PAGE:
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Thursday, September 26, 2013
In wake of the Sandy Hook Elementary School shooting last December — the second deadliest mass shooting by a single person in U.S. history, leaving 26 dead — President Obama vowed to use “whatever power this office holds” to prevent similar tragedies in the future.
Wayne LaPierre and the National Rifle Association’s much-awaited response proved unsurprising: a deeply skeptical outlook regarding universal background checks. No meaningful legislation was passed at the national level.
Fast-forward nine months.
Roughly 24,000 people have died in gun-related incidents in 2013 and the country is yet again faced with another mass shooting, this time in Washington, D.C. Though many questions still remain, namely how a former Navy reservist with a history of mental illness and gun infractions legally armed himself and legally entered a military facility, American society as a whole is dangerously close to slipping into a climate of normalcy, where such atrocities are met with a sense of complacency. In the immediate aftermath, Sen. Dianne Feinstein, D-Calif., one of gun control’s most fervent supporters, proved to be the only senator to even make a ritual plea for legislation.
Though this reflects upon a far greater web of problems ranging from partisan politics to unethical lobbying, more importantly, the Navy Yard shooting demonstrates the unsound reasoning of many endorsers of gun rights.
It is worth emphasizing that the Navy Yard is a military installation.
Though the NRA has repeatedly endorsed the paradoxical aphorism “the only thing that stops a bad guy with a gun is a good guy with a gun,” recent events offer evidence to the contrary; namely, that the former statement is either untrue or the truth is counter-intuitive (depending on one’s initial viewpoint). Armed guards were stationed throughout the Navy Yard, yet 12 people still lay dead at the end of the day.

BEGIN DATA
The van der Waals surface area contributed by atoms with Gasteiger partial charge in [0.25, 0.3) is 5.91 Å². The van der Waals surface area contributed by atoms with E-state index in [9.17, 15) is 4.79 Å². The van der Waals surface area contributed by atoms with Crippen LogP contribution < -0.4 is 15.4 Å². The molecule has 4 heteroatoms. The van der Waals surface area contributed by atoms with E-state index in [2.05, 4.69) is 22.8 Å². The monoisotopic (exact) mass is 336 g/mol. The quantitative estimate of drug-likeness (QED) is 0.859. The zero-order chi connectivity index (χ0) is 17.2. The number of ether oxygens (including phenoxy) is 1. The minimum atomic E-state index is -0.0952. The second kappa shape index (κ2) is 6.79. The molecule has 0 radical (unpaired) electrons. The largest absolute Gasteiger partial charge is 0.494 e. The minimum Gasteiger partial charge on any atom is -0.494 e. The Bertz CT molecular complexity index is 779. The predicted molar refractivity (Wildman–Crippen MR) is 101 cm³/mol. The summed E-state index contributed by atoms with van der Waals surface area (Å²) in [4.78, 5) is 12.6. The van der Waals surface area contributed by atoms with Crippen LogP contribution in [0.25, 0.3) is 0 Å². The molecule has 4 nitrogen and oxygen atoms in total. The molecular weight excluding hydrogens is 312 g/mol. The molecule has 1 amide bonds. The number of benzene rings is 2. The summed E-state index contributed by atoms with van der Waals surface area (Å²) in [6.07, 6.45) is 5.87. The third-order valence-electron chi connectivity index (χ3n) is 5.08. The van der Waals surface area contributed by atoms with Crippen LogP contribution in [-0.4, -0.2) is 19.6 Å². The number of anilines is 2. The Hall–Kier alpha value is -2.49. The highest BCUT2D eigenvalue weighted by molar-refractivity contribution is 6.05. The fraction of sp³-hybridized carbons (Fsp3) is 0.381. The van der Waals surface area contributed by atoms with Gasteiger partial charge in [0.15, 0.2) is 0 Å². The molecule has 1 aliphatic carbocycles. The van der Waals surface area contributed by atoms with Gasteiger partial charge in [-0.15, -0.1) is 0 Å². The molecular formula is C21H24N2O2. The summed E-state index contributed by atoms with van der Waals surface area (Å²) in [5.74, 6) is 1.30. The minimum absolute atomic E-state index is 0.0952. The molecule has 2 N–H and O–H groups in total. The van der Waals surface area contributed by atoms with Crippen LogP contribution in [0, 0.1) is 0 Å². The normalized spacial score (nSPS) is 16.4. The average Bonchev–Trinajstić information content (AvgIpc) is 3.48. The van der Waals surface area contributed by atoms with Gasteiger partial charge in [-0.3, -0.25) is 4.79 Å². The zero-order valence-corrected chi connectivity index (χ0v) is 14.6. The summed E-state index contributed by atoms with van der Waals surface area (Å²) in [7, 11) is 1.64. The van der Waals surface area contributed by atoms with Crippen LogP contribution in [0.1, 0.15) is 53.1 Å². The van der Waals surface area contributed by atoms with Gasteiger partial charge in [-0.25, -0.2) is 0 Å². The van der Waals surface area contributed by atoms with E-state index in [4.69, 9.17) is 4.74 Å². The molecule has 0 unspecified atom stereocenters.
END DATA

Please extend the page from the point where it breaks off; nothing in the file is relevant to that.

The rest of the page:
Though the issue of gun control shall have to be left for another time and place, I wish to make a few brief comments regarding a peculiar phenomenon in the United States. The U.S. Constitution, both implicitly and explicitly, is often mistakenly viewed as an immutable and infallible document, bearing an aura of reverence unmatched in the secular world. To be critical of the Constitution or Bill of Rights is taboo, though I hazard to guess most sane people would agree that something written more than 200 years ago should be viewed with a certain amount of historical context and awareness as to the needs and conditions that existed in a past time. Amendments are a perfect example of such precautions.
At the time of writing, among other things the Second Amendment was written in the wake of the Revolutionary War and was intended as a final check by the populace on the authority of a potentially tyrannical government backed by a standing army. Our Constitution and Bill of Rights, no matter how progressive and forward-thinking, are (at least theoretically) founded on the hardly flawless rationalist principles of positive law. As the former Supreme Court Justice Robert Jackson put eloquently, “We [the Supreme Court] are not final because we are infallible, but we are infallible only because we are final.” This is hardly encouragement for revolution, but it is also far from an exercise of intellectual acrobatics. Rather, it is instead a lesson to bear in mind: Making the dangerous and inaccurate assumption of the infallibility of the Constitution leads to essentialism and a lack of reflexivity, which has particularly far-reaching implications on domestic policy-making.
Though I have tried to remain as objective as possible, that too must remain an aspiration: All statements are value-laden and carry normative implications. However, one thing remains certain. Both the American public and lawmakers in Washington by necessity must address the unacceptable levels of gun violence that have plagued society now for many years. This includes the imposition of universal background checks and a serious, open discussion regarding gun control. Of course, only someone extremely naïve would even presume to think gun control legislation would eliminate all gun-related violence, but the lack of an obvious “fix all” solution is no excuse for complacency nor a tacit endorsement of the status quo.
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